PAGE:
Intelligent Instruments for OMNIBotics Surgery
New robotic ligament tension device allows surgeons to measure and predict soft tissue balance.
The OMNIBotics BalanceBot is the ONLY device to enable the surgeon to predictively balance knee ligaments utilizing dynamic real-time feedback through the entire range of motion. This handheld device collects data on the patient’s soft tissue tensions and joint gaps and the OMNIBotics software calculates a surgical plan that best fits the patient anatomy. The software can predict the joint gaps that would result from changes in bone resection plan, aiming to reduce post-resection soft tissue manipulation. The combination of the BalanceBot and the accuracy of the OMNI Robotic Cutting Guide makes possible a truly patient-specific procedure, with the possibility of improved outcomes.
OMNIBot™ Cutting Guide
Robotic Cutting Guide for OMNIBotics Total Knee Replacment
The OMNIBot is an evolution in navigation and robotic technology for total knee arthroplasty offering highly accurate positioning of the femoral cutting guide. It is a motorized cutting guide mounted directly to the patient that positions a saw guide for every femoral cut according to the surgeon's plan. This eliminates the need to manually position and pin any conventional cutting jigs, which can introduce errors in alignment and implant fit.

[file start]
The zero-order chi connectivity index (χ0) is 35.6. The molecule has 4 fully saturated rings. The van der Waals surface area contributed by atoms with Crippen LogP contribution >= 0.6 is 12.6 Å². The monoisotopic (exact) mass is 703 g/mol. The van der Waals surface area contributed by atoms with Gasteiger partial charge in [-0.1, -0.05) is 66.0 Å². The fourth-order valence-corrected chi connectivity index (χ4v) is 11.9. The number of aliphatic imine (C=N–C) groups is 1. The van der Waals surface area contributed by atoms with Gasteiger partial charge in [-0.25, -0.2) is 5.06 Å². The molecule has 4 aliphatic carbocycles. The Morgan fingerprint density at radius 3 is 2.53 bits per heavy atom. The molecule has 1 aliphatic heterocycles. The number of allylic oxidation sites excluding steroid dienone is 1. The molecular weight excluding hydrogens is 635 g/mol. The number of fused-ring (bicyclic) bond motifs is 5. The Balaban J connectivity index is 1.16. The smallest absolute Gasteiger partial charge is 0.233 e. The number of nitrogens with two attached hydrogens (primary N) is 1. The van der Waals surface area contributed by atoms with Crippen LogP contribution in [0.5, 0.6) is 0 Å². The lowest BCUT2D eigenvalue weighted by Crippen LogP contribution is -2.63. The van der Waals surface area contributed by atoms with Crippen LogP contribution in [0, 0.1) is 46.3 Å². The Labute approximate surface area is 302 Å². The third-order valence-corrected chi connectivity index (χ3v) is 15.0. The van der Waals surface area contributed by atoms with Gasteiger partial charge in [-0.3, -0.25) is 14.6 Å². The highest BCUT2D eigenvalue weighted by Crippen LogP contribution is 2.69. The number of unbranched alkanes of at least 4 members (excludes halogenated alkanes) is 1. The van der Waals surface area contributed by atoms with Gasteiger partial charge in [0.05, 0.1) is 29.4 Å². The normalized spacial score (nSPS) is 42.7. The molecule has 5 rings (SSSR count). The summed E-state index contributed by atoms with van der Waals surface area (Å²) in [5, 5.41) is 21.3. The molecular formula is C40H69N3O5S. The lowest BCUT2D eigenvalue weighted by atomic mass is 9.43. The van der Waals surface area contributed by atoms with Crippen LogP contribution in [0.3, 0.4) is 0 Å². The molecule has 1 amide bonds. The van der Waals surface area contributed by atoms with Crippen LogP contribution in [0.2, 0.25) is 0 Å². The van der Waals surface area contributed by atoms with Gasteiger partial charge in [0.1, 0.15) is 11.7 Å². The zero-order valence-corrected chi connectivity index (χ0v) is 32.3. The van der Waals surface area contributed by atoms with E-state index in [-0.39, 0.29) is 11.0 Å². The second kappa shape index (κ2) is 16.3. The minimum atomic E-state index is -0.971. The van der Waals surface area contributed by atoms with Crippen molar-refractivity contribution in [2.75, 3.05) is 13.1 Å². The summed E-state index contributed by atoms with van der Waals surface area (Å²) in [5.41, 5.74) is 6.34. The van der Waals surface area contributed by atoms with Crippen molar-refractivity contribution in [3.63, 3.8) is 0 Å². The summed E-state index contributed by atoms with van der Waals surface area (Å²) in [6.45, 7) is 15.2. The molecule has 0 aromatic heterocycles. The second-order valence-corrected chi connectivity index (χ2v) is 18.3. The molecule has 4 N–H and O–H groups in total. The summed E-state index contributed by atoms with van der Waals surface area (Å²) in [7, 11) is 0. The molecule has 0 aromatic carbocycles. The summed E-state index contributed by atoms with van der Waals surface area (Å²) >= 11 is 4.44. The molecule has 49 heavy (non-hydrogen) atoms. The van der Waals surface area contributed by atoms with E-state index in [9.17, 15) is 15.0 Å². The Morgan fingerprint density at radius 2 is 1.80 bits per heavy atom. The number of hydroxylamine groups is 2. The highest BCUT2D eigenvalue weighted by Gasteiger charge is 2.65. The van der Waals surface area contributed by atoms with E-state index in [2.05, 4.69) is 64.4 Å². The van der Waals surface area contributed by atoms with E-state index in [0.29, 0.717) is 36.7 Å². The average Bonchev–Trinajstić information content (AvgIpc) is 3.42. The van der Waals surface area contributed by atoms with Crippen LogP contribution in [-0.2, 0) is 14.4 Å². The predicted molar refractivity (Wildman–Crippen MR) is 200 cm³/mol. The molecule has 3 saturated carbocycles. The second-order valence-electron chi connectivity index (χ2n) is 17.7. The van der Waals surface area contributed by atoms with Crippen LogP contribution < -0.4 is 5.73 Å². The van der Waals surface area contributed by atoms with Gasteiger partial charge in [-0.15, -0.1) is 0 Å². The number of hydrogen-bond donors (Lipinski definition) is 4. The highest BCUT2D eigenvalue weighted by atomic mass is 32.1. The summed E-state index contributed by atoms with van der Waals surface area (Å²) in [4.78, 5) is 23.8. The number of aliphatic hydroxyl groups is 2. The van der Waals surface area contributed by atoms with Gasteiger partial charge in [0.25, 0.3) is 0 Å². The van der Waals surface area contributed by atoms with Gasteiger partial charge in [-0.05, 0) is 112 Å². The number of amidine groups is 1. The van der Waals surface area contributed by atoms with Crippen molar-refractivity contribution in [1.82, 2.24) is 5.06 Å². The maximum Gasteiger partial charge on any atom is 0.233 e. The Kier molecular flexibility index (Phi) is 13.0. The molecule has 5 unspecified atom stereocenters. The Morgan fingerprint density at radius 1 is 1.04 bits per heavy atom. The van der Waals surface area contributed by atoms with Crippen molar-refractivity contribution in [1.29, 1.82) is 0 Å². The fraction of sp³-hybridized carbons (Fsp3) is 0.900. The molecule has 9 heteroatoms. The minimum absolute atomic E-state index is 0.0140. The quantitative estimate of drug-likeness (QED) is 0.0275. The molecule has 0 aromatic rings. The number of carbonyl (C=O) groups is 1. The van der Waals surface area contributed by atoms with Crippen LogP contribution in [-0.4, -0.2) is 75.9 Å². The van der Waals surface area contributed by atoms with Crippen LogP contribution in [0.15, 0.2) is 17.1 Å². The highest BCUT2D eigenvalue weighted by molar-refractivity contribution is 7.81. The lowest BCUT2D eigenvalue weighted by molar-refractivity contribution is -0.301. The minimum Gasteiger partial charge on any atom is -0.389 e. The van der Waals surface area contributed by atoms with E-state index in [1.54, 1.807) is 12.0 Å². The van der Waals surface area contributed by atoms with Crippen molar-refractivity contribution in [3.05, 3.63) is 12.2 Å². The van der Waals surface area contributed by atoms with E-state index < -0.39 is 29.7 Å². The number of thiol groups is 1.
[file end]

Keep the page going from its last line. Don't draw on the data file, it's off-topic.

Adjustable cutting guide communicates with OMNIBotics workstation to ensure cut accuracy.
With other computer-assisted TKA procedures, attempting to navigate conventional cutting guides can often introduce errors in the final position of the jig with no capability to adjust the alignment without repositioning the guide. The NanoBlock simply allows the surgeon to attach the cut guide in approximate position and then fine-tune the alignment to match the surgical plan with the aid of the OMNIBotics knee software.
Mobile workstation includes full touch display, plus tough laptop for switching between multiple stations.
The new, robust OMNIBotics station is fully prepared for the operating room. With an interactive touch screen facing the surgeon and patient, surgical protocol is determined with a touch of the finger. An extended foot pedal allows the surgeon to move through the procedure step by step. The software runs off of a tough laptop, designed to withstand transport to and from workstations.